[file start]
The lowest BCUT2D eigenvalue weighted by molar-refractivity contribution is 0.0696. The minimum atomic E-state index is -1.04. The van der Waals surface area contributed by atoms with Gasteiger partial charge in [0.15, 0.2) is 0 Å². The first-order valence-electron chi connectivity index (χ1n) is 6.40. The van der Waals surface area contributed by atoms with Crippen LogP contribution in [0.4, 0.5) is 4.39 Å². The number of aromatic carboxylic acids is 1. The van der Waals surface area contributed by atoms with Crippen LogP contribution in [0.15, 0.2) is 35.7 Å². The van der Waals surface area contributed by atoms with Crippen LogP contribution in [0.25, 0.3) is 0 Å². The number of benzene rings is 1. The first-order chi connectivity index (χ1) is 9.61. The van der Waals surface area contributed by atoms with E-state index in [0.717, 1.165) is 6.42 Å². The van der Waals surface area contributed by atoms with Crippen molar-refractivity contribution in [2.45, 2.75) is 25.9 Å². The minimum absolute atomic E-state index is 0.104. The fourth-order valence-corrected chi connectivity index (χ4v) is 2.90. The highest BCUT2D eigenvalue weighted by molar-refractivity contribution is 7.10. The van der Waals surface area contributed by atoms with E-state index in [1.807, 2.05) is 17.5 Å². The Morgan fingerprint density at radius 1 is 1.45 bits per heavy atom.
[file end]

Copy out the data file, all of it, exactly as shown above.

The lowest BCUT2D eigenvalue weighted by molar-refractivity contribution is 0.0696. The minimum atomic E-state index is -1.04. The van der Waals surface area contributed by atoms with Gasteiger partial charge in [0.15, 0.2) is 0 Å². The first-order valence-electron chi connectivity index (χ1n) is 6.40. The van der Waals surface area contributed by atoms with Crippen LogP contribution in [0.4, 0.5) is 4.39 Å². The number of aromatic carboxylic acids is 1. The van der Waals surface area contributed by atoms with Crippen LogP contribution in [0.15, 0.2) is 35.7 Å². The van der Waals surface area contributed by atoms with Crippen LogP contribution in [0.25, 0.3) is 0 Å². The number of benzene rings is 1. The first-order chi connectivity index (χ1) is 9.61. The van der Waals surface area contributed by atoms with E-state index in [0.717, 1.165) is 6.42 Å². The van der Waals surface area contributed by atoms with Crippen molar-refractivity contribution in [2.45, 2.75) is 25.9 Å². The minimum absolute atomic E-state index is 0.104. The fourth-order valence-corrected chi connectivity index (χ4v) is 2.90. The highest BCUT2D eigenvalue weighted by molar-refractivity contribution is 7.10. The van der Waals surface area contributed by atoms with E-state index in [1.807, 2.05) is 17.5 Å². The Morgan fingerprint density at radius 1 is 1.45 bits per heavy atom.